Joe Rodriguez: I grew up in New York City and I took two years of piano lessons when I was twelve years old. It gave me a good foundation with reading and ear training but, like most people my age, I hated it. Of course, like most people, now I'm kicking myself for not sticking with it. My early influences included KISS, Judas Priest and Iron Maiden. There was a big period where I joined a lot of differently styled bands--Classic Rock, Top-40 and '50's & '60's, which really rounded out my musical knowledge. Vai and Satriani came along and I identified with them immediately. My latest inspirations are people like Trent Reznor (NIN) and that "Artist Formerly..." guy--people that have fully realized visions of their work and always seem to succeed despite the fact that people (labels and bandmates) are constantly trying to dilute them or drag them down.
Joe Rodriguez: Washburn and some custom Guitar Factory guitars with DiMarzio Pickups, Hughes & Kettner and Marshall amps, ART rack and Boss pedal effects (CS-2, SD-1, PS-2), but my favorite piece of gear is my Ensoniq ASR-10 sampler--great for twisting and warping guitars and anything else that steps in my path!
Joe Rodriguez: World Peace! No, really, my goal is for any project I record to be able to stand the test of time and be worth listening to many years later. I don't know if I've achieved that
quite yet, but I'm definitely working on it.
Joe Rodriguez: The one I've just completed is "Antares: The GranDesign", which is a ten song instrumental guitar intensive CD. It's very dense and eclectic-sort of a Dream Theater, NIN, Steve Vai, Indigo Girls, John Williams, soundtrack to
Terminator 2 mixture. New stuff? I'm producing and co-writing with two singer/songwriters on their respective projects-raw, hard rocking, acoustic stuff using a lot of samples, loops and crazy sounds. Gotta have that mind-altering ear candy!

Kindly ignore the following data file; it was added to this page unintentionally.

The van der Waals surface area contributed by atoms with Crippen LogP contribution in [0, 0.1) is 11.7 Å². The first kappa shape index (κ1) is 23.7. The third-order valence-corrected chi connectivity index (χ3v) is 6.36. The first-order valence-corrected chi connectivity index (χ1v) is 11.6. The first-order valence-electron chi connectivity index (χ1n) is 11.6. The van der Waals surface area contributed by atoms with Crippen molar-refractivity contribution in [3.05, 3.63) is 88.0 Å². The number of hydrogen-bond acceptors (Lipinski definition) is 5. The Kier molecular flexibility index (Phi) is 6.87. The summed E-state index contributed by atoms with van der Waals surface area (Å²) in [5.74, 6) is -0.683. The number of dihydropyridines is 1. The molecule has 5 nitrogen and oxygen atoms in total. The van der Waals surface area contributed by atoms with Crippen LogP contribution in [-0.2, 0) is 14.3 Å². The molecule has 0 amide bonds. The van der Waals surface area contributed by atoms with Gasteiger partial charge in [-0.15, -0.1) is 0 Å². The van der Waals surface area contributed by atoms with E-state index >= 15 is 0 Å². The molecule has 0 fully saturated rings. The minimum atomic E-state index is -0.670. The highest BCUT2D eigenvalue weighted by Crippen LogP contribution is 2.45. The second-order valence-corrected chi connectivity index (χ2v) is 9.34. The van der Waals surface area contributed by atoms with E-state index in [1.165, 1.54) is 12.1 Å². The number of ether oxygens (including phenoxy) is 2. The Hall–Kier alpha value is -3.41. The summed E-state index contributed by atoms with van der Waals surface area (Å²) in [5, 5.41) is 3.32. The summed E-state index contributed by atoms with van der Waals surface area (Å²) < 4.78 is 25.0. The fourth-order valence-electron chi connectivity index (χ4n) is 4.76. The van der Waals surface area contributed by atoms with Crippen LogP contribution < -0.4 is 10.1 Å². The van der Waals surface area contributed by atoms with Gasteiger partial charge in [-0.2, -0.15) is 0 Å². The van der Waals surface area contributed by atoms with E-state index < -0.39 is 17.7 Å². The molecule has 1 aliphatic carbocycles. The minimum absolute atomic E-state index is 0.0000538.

Joe Rodriguez: Usually off the cuff. The best stuff normally comes out when I'm not obsessing about it. I'll stumble on a guitar riff or a keyboard figure and dump it on an "Ideas" tape. Later on, when I feel like composing, I'll go back and listen through and find out that a lot of it is crap but a few things are worth developing. Then it's time to fire up the sequencer and away we go. It's never easy, though. Most of the time it feels like going uphill all the way, but anything worth anything is going to feel like work.
Joe Rodriguez: I do as much pre-production as humanly possible at home. When you're ready to record, and I can't stress this enough, have everything rehearsed to death and a production plan ready. I did my latest CD at a commercial place, but my dream is to do my next one at home. I've got to fortify my recording setup a little more, though. Show me the gear!
Joe Rodriguez: I don't have a lot of patience for explaining myself and my musical vision to some trendy, money-driven stuffed-shirt that knows nothing about music.
Joe Rodriguez: FREEDOM, FREEDOM and more FREEDOM. Freedom to create something that's much better than what's being force fed to the masses. Freedom to communicate ideas no matter how radical, non-sensical or thought-provoking. And the proud feeling you get when it's all said and done and you can tell
people, "Yeah, I did it all myself!"
Disadvantages? Not a lot of money to be made at first, but it will come eventually if you keep at it. But, if you wanted a lot of money, you would have become a lawyer, doctor or something other than a musician like your parents told you to do long time ago.
Joe Rodriguez: I'm still learning a lot about this myself, but I would say budget for a lot of promotion. Get the word out, target your audience and buy ads so they (the music buyers) will see them. Also, get some promo merchandise that you can sell or give away. People love free stuff and it'll make you more professional in
their eyes if you have a "campaign", i.e. shirts, hats, posters, photos,
etc. Of course, use the Internet and all it's benefits. And be sure to say "thanks" to all that help you along the way.